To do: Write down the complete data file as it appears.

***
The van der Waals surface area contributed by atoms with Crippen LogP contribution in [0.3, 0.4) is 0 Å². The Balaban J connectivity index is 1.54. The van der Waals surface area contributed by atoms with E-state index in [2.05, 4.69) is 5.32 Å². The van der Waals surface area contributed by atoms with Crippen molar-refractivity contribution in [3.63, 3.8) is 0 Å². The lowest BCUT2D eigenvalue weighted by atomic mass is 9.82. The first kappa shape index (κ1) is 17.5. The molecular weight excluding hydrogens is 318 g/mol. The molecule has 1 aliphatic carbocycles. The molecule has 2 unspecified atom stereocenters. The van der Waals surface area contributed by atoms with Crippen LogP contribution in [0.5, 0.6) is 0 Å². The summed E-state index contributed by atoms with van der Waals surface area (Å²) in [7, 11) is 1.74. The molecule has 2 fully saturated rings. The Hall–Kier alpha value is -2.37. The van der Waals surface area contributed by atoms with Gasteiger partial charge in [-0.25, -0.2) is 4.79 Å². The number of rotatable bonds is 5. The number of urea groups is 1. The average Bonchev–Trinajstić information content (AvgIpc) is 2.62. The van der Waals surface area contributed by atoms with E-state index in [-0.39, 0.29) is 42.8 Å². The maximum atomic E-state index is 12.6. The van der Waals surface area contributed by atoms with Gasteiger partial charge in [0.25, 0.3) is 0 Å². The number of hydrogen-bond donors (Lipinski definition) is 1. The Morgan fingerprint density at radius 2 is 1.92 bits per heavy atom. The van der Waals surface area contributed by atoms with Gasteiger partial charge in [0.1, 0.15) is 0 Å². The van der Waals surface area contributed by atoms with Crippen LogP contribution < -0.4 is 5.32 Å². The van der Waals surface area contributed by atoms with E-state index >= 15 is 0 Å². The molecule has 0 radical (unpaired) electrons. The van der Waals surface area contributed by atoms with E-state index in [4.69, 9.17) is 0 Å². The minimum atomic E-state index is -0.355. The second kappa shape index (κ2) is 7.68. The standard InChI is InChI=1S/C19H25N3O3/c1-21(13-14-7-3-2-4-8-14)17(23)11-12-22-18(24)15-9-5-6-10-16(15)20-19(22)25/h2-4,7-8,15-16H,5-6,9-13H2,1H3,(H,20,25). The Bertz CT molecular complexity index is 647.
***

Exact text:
The van der Waals surface area contributed by atoms with Crippen LogP contribution in [0.3, 0.4) is 0 Å². The Balaban J connectivity index is 1.54. The van der Waals surface area contributed by atoms with E-state index in [2.05, 4.69) is 5.32 Å². The van der Waals surface area contributed by atoms with Crippen molar-refractivity contribution in [3.63, 3.8) is 0 Å². The lowest BCUT2D eigenvalue weighted by atomic mass is 9.82. The first kappa shape index (κ1) is 17.5. The molecular weight excluding hydrogens is 318 g/mol. The molecule has 1 aliphatic carbocycles. The molecule has 2 unspecified atom stereocenters. The van der Waals surface area contributed by atoms with Crippen LogP contribution in [0.5, 0.6) is 0 Å². The summed E-state index contributed by atoms with van der Waals surface area (Å²) in [7, 11) is 1.74. The molecule has 2 fully saturated rings. The Hall–Kier alpha value is -2.37. The van der Waals surface area contributed by atoms with Gasteiger partial charge in [-0.25, -0.2) is 4.79 Å². The number of rotatable bonds is 5. The number of urea groups is 1. The average Bonchev–Trinajstić information content (AvgIpc) is 2.62. The van der Waals surface area contributed by atoms with E-state index in [-0.39, 0.29) is 42.8 Å². The maximum atomic E-state index is 12.6. The van der Waals surface area contributed by atoms with Gasteiger partial charge in [0.25, 0.3) is 0 Å². The number of hydrogen-bond donors (Lipinski definition) is 1. The Morgan fingerprint density at radius 2 is 1.92 bits per heavy atom. The van der Waals surface area contributed by atoms with Gasteiger partial charge in [0.1, 0.15) is 0 Å². The van der Waals surface area contributed by atoms with Crippen LogP contribution < -0.4 is 5.32 Å². The van der Waals surface area contributed by atoms with E-state index >= 15 is 0 Å². The molecule has 0 radical (unpaired) electrons. The van der Waals surface area contributed by atoms with E-state index in [4.69, 9.17) is 0 Å². The minimum atomic E-state index is -0.355. The second kappa shape index (κ2) is 7.68. The standard InChI is InChI=1S/C19H25N3O3/c1-21(13-14-7-3-2-4-8-14)17(23)11-12-22-18(24)15-9-5-6-10-16(15)20-19(22)25/h2-4,7-8,15-16H,5-6,9-13H2,1H3,(H,20,25). The Bertz CT molecular complexity index is 647.